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I recently bought an HP laptop. I'm pleased with it, save for one thing.

All the F1-12 keys are inverted. I mean the following:

All the F-keys have a symbol on it. Normally you would press Fn + your to use it. On this laptop, it's reversed. The symbol is what you get when you press the button normally and you have to press Fn + F-key to get the usual action.

So, if I want to refresh a webpage, instead of just F5, I have to do Fn + F5

I want to change this to regular behavior. Anybody know how I can do this?

Running Win7 Home premium, 64-bit.

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27

Apparently this can be adjusted in your notebook's BIOS.

From HP's "Disable The Fn + Function Key Combination on Certain Models":

On most HP and Compaq notebook PCs, it is necessary to press and hold the function key (fn) while pressing one of the f1 through f12 keys to activate the default functions; such as, increasing or decreasing the brightness of the display, the sound volume, sleep, keyboard lock, etc. On the HP Envy notebooks and other notebooks with advanced BIOS options, the function keys can be configured so that it is not necessary to press and hold the fn key.

Complete info (with pictures) is available from HP (see link).

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  • 1
    Thanks, this worked on an HP Envy 15 with Ubuntu. Tapping ESC immediately after power button pushed gave access to the bios. – Mark Feb 4 '15 at 1:14
38

I can use Shift+Fn (actually Fn + Shift, button-down-order seems to matter here) on my Elitebook to invert/swap Fn and F-Keys (aka "lock Fn"). The keyboard indicates the current mode with a little light on the Fn key and also shows the switching option printed on the Shift-Key, see screenshots attached. Sometimes it's worth checking the printings on the keyboards before using google thought - learned it the hard way ^^

enter image description here

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    THIS! No reboots required. My keyboard actually has "fn lock" written on the left shift key - like in the photos here but I've got a wider key with the full text on it. Thank you. – youcantryreachingme Jan 14 '19 at 22:17
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    Thank you. I think that this is the real answer for modern laptops – Preet Sangha Jan 22 '19 at 2:09
  • My Lennovo laptop has Fn + Esc. I was suprised why we need to go to bios settings – Lame User Aug 27 '19 at 8:19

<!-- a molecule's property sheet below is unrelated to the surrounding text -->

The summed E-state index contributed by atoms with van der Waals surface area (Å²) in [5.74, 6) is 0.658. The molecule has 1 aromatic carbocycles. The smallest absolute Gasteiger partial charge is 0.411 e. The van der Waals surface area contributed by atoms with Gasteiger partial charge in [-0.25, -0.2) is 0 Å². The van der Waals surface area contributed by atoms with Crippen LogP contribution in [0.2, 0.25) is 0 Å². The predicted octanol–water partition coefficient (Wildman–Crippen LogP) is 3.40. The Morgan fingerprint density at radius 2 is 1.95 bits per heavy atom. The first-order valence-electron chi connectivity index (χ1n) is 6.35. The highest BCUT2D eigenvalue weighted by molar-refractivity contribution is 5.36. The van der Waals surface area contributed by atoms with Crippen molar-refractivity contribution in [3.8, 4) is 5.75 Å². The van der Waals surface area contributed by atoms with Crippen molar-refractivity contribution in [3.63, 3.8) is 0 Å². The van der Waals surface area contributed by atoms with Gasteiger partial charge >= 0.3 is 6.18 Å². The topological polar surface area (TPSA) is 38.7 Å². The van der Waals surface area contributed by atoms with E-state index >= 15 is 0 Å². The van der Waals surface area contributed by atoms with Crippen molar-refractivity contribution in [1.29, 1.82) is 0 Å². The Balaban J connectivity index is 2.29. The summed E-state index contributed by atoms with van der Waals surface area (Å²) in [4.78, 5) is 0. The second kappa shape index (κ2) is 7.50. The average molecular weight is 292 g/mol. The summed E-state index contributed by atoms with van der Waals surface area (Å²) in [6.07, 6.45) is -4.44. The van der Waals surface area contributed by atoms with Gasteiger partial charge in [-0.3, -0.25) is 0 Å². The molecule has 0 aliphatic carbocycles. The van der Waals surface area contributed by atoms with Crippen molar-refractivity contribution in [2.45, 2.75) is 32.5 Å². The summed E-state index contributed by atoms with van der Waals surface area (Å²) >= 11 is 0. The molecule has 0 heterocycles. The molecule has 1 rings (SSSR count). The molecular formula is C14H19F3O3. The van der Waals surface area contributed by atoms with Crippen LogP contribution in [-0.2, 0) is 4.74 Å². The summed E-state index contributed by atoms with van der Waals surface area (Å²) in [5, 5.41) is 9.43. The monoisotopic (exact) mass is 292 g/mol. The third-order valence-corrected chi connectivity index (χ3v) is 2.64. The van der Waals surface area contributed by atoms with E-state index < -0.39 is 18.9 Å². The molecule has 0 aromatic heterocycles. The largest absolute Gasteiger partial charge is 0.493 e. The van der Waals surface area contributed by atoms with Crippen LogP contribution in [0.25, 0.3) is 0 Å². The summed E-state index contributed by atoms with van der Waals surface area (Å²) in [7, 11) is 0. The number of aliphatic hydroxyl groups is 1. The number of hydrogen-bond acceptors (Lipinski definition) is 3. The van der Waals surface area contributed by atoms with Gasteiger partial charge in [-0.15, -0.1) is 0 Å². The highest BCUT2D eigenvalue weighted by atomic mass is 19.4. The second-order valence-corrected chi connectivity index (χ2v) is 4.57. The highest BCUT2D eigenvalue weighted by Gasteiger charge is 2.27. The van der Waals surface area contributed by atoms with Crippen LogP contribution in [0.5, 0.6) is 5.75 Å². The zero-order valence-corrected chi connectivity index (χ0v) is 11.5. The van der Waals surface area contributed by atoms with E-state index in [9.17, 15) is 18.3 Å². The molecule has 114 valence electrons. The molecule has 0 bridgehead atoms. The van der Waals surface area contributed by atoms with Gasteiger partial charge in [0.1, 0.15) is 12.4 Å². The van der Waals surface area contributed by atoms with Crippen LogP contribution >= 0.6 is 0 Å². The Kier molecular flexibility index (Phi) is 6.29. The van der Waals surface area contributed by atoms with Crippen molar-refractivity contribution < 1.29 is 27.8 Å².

• it worked for my Elitebook fn+shift with the this order, thanks – Tayab Hussain May 17 '20 at 14:03
  • WOAH! so simple worked superbly for my HP Probook! – InCh Jun 5 '20 at 11:04
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Usually, you can boot into BIOS at startup with F10, and look for the system configuration option. Look for "action keys mode," or something similar, and toggle as desired.

More detailed instructions if needed:

http://h10025.www1.hp.com/ewfrf/wc/document?cc=us&lc=en&docname=c02035108

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This solution might work

Press FN and then CAPS once, the FN keys will be swapped.

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    Wow, this worked for me. But! It was Fn+Esc for me. My Esc key has a small lock symbol with Fn on it. – worldsayshi Aug 12 '15 at 9:33
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I encountered this same problem but since I am stuck with windows 10, I was still somewhat confused after reading the answers. The steps I had to take were:

  1. Turn off the computer
  2. Press power on your computer and immediately and repeatedly press "esc" to get to the start-up menu
  3. Press F10 to go to the “BIOS Setup”
  4. Once in the “BIOS Setup” press the arrow keys to "System Configurations"
  5. Scroll Down to “Action Keys Mode”
  6. Disable “Action Keys Modes”

That should do it.

In short – Turn off and then turn on your computer > Press Esc to get to Set-up Menu > BIOS Set-up > System Configurations > Action Keys Mode > Disable

Hope this helps!

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  • Yes: on a Windows 10 Envy laptop it is necessary to DISABLE the Action Keys Mode, not Enable it. The HP webpage and BIOS instructions are both exactly backwards in this case. – criticalfix Apr 12 '16 at 14:42
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After searching my Probook BIOS to no avail, it was Ctrl+Fn that worked for me.

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  • In newer ProBook models, it is FN+Left Shift (actually labelled "Bloq Fn"). This key contains a small LED that will light up when FN keys behave as, well, function keys. – pythiest Sep 8 '20 at 21:45

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